The Manhattan Project: Making the Atomic Bomb
Part V: The Atomic Bomb and American Strategy
Reports on Trinity
Stalin arrived in Berlin a day late, leaving Stimson July 16 to mull over questions of postwar German administration and the Far Eastern situation. After sending Truman and Byrnes a memorandum advocating an early warning to Japan and setting out a bargaining strategy for Russian entry in the Pacific war, Stimson received a cable from George L. Harrison, his special consultant in Washington, that read:
Operated on this morning. Diagnosis not yet complete but results seem satisfactory and already exceed expectations. Local press release necessary as interest extends great distance. Dr. Groves pleased. He returns tomorrow. I will keep you posted.51
Stimson immediately informed Truman and Byrnes that the Trinity test had been successful. The next day Stimson informed Churchill of the test. The prime minister expressed great delight and argued forcefully against informing the Russians, though he later relented. On July 18, while debate continued over the wording of the surrender message, focusing on whether or not to guarantee the place of the emperor, Stimson received a second cable from Harrison:
Doctor has just returned most enthusiastic and confident that the little boy is as husky as his big brother. The light in his eyes discernible from here to HighhoId and I could have heard his screams from here to my farm.52
Translation: Groves thought the plutonium weapon would be as powerful as the uranium device and that the Trinity test could be seen as far away as 250 miles and the noise heard for fifty miles. Initial measurements taken at the Alamogordo site suggested a yield in excess of 5,000 tons of TNT. Truman went back to the bargaining table with a new card in his hand.
Further information on the Trinity test arrived on July 21 in the form of a long and uncharacteristically excited report from Groves. Los Alamos scientists now agreed that the blast had been the equivalent of between 15,000 and 20,000 tons of TNT, higher than anyone had predicted. Groves reported that glass shattered 125 miles away, that the fireball was brighter than several suns at midday, and that the steel tower had been vaporized. Though he had previously believed it impregnable, Groves stated that he did not consider the Pentagon safe from atomic attack.53 Stimson informed Marshall and then read the entire report to Truman and Byrnes. Stimson recorded that Truman was "tremendously pepped up" and that the document gave him an entirely new feeling of confidence."54 The next day Stimson, informed that the uranium bomb would be ready in early August, discussed Grove's report at great length with Churchill. The British prime minister was elated and said that he now understood why Truman had been so forceful with Stalin the previous day, especially in his opposition to Russian designs on Eastern Europe and Germany. Churchill then told Truman that the bomb could lead to Japanese surrender without an invasion and eliminate the necessity for Russian military help. He recommended that the President continue to take a hard line with Stalin. Truman and his advisors shared Churchill's views. The success of the Trinity test stiffened Truman's resolve, and he refused to accede to Stalin's new demands for concessions in Turkey and the Mediterranean.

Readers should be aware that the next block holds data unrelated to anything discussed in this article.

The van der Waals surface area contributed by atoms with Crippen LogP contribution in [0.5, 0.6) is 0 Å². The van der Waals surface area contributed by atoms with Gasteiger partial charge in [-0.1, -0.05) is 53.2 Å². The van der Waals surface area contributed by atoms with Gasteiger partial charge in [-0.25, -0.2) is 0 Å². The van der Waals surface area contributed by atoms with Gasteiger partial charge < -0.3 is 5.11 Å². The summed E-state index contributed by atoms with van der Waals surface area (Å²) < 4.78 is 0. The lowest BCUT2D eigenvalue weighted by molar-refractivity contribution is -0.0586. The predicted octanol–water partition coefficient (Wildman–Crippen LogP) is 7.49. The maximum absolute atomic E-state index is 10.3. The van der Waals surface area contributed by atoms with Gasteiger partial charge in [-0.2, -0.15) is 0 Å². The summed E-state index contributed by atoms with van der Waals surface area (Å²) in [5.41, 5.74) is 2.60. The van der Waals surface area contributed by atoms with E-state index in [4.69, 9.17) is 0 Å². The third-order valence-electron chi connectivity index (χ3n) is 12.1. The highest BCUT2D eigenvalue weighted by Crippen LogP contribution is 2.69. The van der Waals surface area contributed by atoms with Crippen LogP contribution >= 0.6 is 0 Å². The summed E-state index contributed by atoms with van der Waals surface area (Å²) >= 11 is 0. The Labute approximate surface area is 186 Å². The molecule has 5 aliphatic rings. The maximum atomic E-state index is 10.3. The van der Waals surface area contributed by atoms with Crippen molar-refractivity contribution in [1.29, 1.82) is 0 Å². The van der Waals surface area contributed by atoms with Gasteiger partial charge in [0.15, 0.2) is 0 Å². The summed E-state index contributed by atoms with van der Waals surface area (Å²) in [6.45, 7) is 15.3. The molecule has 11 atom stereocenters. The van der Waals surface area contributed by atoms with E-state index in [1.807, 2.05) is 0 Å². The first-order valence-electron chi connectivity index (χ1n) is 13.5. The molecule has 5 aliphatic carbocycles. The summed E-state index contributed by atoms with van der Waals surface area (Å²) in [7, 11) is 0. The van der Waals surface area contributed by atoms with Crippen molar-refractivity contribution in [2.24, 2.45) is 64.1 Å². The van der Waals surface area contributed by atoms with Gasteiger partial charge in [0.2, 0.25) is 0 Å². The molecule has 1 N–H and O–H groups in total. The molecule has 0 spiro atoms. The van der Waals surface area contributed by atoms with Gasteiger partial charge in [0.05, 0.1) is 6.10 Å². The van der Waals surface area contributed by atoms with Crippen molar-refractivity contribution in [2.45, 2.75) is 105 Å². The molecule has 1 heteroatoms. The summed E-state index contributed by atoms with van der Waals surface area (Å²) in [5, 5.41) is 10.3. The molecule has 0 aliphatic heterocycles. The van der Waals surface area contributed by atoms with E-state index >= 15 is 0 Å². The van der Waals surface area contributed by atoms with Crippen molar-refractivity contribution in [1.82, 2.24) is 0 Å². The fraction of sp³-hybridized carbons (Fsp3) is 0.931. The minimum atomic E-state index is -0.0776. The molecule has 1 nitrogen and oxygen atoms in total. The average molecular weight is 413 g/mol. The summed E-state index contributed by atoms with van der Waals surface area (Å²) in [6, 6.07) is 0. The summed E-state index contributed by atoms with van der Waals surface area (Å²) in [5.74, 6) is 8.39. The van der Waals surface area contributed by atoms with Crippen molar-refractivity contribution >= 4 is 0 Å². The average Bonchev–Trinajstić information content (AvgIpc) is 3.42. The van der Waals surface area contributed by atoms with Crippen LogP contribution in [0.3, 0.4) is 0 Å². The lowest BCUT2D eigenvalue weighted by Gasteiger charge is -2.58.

On July 24 Stimson met with Truman. He told the President that Marshall no longer saw any need for Russian help, and he briefed the President on the latest S-1 situation. The uranium bomb might be ready as early as August 1 and was a certainty by August 10. The plutonium weapon would be available by August 6. Stimson continued to favor making some sort of commitment to the Japanese emperor, though the draft already shown to the Chinese was silent on this issue.